Liability and limits for permissive drivers


Permissive Use Statute Liability: If a motor vehicle owner gives express or implied permission to a person use a motor vehicle, and that driver wrongfully (negligently or intentionally) causes injury or death to a person or damage to property, the vehicle owner is also vicariously liable [Vehicle Code §17150].

Owner Liability Limits: Owner liability under Vehicle Code §17150 generally has a maximum dollar limit of $15,000 per injured person but $30,000 per occurrence even if more than two people are injured, and $5,000 for property damage [Vehicle Code §17151; see also Vehicle Code §17155].

Proposition 51 does not apply: The car owner’s liability is not based on comparative fault rules [Civil Code §1431.2(a)].  Thus, Proposition 51, which limits the owner’s noneconomic (pain and suffering) damages liability, does not apply under this statutory scheme. [Rashtian v. BRAC-BH, Inc. (1992) 9 Cal.App.4th 1847, 1854].

Driver Liability Amount Not Limited: The permissive use statute does not cap or limit the liability amount owed by the vehicle driver, but only the vehicle owner.

Owner liability amount not limited based on other non-statutory legal theories: The permissive use statute does not limit the liability amount owed by the owner based on another viable legal theory (other than permissive use) such as, for examples, negligent entrustment to an “incompetent, reckless, or inexperienced driver” (Syah v. Johnson (1966) 247 Cal.App.2d 534, 538), employee operating vehicle within course and scope or employment (respondeat superior), and failure to properly maintain brakes (Fremont Compensation Ins. Co. v. Hartnett(1993) 19 669).

Rental car companies: “Permissive use” liability generally does not apply to an owner who is in the business of renting or leasing vehicles. [49 U.S.C. §30106]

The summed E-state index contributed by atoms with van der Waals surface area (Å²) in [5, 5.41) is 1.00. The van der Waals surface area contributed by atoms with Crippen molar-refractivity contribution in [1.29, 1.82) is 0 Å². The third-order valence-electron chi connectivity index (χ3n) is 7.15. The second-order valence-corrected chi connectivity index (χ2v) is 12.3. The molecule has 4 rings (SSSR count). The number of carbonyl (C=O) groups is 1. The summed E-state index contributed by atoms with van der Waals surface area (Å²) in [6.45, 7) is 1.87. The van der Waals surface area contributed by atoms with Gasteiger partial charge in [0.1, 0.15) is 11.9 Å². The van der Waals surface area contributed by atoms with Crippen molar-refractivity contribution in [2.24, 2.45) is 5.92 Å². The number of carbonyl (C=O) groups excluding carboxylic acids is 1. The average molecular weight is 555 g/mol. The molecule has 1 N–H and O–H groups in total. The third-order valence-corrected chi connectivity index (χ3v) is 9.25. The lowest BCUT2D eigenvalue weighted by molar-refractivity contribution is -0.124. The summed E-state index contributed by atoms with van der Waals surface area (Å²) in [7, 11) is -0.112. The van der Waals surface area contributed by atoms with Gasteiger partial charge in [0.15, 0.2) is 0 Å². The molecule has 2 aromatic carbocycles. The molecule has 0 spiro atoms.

Insurance Coverage for Permissive Users: California law generally requires that automobile insurance policies cover permissive drivers under the owner’s liability policy [Insurance Code§11580.1(b)(4)] but the insurer can limit permissive user coverage by use of clear and conspicuous language to $15,000/$30,000/$5,000 [See Vehicle Code §16056; Haynes v. Farmers Insurance Exchange (2004) 32 Cal.4th 1198, 1205].

Must Sue Both Owner and User: If the injured or damaged party files a lawsuit, he or she must, in general, sue both the owner and driver for the permissive use statutes to apply [Vehicle Code §17152].

Owner and Cross-Sue User: The vehicle owner has a right to recover from the driver the amount of any judgment and costs he or she paid the injured party [Vehicle Code §17153].

About Daniel McKenna

Dan McKenna
This entry was posted in Uncategorized and tagged , , , . Bookmark the permalink.

Leave a Reply

Your email address will not be published. Required fields are marked *

This site uses Akismet to reduce spam. Learn how your comment data is processed.